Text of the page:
25

With a power of attorney in place you can sign your own signature and print the following below: [your husbands name] by [your name] as Attorney In Fact If you endorse a lot of checks, it might be worth the investment to get a rubber stamp made that has the printed portion. I did that while my brother was overseas for a lengthy military deployment and ...


12

What you are describing may be forgery, which is a felony in most states. Only the payee can endorse a check. For anyone other than the payee to endorse a check is a serious crime and you can be sent to jail for it. Having a "joint account" is irrelevant. A joint account just lets multiple parties withdraw money from the same account. A joint account in no ...


8

Is that enough? Do I have to sign in addition to this? Do I have to include the business name also in the endorsement? Ask your bank. You need to ask them what is the information they want you to include on the stamp to properly endorse the check. You also need to ask them if it changes if you are scanning the checks and sending them the images. Once ...


8

Avoid talking to a person: Just use an automated system, such as an ATM or a cellphone app. Automated systems will ONLY scan for the RTN # and Account number at the bottom of the check (the funny looking blocky numbers). The automated system will not care who the check is made out to, or who is present, so long as you have an account to credit the money ...


7

You will need to obtain a new photo ID. You can check with your new state’s DMV office to see what the requirements are and how you can meet them. They may or may not accept the photocopies you have. You might need to obtain a new Social Security card (which you can get from the Social Security Administration) and a birth certificate, which is usually ...


7

Why do they have to endorse every check every time they want to deposit it? They told you why. They said it was because it was made out to one person and there were others on the account that could withdraw money from the acct., so endorsing it acknowledged that the payee still wanted to deposit the money, knowing others could take the $ out The ...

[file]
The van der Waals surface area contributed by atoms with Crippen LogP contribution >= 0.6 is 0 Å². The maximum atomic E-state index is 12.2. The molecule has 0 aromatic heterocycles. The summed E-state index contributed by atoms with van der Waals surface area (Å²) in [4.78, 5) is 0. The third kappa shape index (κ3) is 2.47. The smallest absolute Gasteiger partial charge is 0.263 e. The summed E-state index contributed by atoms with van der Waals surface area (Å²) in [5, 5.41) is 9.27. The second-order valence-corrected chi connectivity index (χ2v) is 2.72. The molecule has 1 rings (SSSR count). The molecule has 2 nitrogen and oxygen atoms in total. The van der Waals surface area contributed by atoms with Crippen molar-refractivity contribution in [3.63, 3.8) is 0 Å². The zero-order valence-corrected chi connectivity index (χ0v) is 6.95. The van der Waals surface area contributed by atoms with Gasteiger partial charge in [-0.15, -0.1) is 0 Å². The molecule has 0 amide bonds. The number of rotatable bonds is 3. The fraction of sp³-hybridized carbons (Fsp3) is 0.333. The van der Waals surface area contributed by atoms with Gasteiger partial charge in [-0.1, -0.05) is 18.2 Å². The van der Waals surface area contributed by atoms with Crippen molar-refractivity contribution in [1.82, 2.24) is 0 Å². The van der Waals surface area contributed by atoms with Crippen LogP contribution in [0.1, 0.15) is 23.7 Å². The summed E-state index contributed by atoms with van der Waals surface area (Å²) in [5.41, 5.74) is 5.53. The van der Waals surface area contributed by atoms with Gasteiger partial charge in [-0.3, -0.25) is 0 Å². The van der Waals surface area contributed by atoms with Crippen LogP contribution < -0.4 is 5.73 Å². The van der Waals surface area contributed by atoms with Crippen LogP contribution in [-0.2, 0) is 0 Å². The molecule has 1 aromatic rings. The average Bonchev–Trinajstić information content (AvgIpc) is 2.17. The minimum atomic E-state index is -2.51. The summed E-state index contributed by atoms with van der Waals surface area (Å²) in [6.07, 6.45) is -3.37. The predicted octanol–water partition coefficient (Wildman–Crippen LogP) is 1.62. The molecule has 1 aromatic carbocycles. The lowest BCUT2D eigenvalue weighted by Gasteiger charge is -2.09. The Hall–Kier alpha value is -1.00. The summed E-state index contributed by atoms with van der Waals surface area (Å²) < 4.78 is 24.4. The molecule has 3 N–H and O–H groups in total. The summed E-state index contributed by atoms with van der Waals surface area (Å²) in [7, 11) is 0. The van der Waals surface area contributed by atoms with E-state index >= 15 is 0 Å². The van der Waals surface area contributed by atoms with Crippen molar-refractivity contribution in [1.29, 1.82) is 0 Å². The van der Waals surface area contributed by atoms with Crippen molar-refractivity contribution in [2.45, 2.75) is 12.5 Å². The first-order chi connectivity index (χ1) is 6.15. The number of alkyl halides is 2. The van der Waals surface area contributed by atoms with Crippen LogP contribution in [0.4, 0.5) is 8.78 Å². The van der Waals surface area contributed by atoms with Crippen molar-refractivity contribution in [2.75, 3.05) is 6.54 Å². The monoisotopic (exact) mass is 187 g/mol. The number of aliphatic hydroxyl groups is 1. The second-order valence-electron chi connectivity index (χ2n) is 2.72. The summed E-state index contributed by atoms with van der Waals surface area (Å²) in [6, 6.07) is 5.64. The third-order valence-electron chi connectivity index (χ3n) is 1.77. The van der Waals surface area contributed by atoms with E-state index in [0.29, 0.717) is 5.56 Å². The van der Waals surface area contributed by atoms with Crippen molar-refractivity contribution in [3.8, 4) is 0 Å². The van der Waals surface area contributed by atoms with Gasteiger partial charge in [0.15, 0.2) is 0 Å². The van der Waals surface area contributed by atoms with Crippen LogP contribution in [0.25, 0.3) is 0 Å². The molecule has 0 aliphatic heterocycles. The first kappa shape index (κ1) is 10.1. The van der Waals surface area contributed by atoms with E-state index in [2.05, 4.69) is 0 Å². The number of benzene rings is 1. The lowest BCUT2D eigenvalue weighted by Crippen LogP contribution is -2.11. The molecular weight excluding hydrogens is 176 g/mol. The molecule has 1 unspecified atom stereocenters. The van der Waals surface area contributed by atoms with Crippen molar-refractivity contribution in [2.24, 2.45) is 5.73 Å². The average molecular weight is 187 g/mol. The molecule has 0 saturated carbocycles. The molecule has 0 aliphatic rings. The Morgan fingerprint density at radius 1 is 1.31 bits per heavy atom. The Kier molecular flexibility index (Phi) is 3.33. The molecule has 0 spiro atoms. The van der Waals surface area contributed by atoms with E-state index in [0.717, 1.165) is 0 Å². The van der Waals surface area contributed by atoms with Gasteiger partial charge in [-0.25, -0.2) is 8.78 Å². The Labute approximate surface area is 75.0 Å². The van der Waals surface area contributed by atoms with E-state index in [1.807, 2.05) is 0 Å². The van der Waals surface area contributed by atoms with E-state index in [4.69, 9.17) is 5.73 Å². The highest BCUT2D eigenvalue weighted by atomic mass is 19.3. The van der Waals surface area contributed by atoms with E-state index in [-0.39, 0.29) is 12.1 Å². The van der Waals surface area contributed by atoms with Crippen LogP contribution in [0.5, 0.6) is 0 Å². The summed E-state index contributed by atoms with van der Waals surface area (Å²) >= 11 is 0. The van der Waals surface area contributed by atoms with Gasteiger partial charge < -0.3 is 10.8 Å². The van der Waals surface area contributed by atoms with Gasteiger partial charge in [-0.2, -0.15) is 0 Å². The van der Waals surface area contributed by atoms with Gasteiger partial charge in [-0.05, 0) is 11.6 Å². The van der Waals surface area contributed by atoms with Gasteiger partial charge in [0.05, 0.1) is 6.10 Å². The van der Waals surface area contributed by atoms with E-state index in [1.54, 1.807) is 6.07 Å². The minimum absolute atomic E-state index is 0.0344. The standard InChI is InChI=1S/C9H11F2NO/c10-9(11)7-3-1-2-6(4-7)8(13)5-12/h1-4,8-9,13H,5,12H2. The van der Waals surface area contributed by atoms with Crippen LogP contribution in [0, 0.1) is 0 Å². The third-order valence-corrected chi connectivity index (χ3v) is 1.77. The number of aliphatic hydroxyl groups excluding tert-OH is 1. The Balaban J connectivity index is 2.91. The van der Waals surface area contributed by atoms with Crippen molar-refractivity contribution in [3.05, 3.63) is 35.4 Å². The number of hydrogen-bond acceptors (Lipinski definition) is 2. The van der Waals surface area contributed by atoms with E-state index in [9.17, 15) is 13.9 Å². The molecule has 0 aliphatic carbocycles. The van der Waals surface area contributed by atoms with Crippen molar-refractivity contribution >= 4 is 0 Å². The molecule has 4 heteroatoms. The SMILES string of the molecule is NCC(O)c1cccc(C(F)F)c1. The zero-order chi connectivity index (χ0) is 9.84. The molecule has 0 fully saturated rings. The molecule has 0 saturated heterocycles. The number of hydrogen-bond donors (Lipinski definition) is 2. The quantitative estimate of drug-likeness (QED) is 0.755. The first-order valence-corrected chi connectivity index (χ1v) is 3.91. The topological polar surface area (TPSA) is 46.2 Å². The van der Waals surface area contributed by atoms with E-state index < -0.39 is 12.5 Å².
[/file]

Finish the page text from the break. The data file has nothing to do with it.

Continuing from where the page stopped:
7

U.S. Treasury checks are treated differently than other checks. They are governed by 31 CFR Part 240. This regulation outlines the requirements for endorsing and presenting the check for payment, and the requirements are more strict than other checks. In addition, the regulations give the government extra ability to refuse payment of the check if it is ...


5

If it's also his bank account (a joint account), no endorsement is necessary. Simply print or stamp "for deposit only" in the area where you would normally sign to endorse, and deposit it. I never endorse checks; aside from it being a nuisance and waste of time, it also results in the payer receiving a copy of your signature along with their bank statement, ...


5

Yes, your son can deposit or cash the check. c/o is merely a direction to the mailman as to where to deliver the envelope and doesn’t give you any rights to the money.


5

When faced several times by a teller trying to require that both parties be present I simply resorted to scanning checks and submitting the check via their remote deposit system. They only cared about the two signatures, not the presence of the two people in front of them. Many years ago when we were first married we moved. The bank wouldn't accept me ...


5

If some clerk at the bank misses it, you may be able. Technically you shouldn't be allowed to. All three have to sign.


5

Since you didn’t tag with a country code, you are likely to get US centric answers. Mine is that when I opened a business checking acct, I was given a stamp. business name, acct number, for deposit only. I stamp and deposit via phone app, which snaps pictures of both sides. No signature.


4

If the endorsement is to you and you try to deposit the money into your account in your bank (i.e. one where you have an account), the bank will likely accept it for deposit only (will not allow you to get cash back wholly or in part). If the check is drawn on a Nigerian (or other foreign) bank or you look elderly or confused and unused to dealing with banks,...


4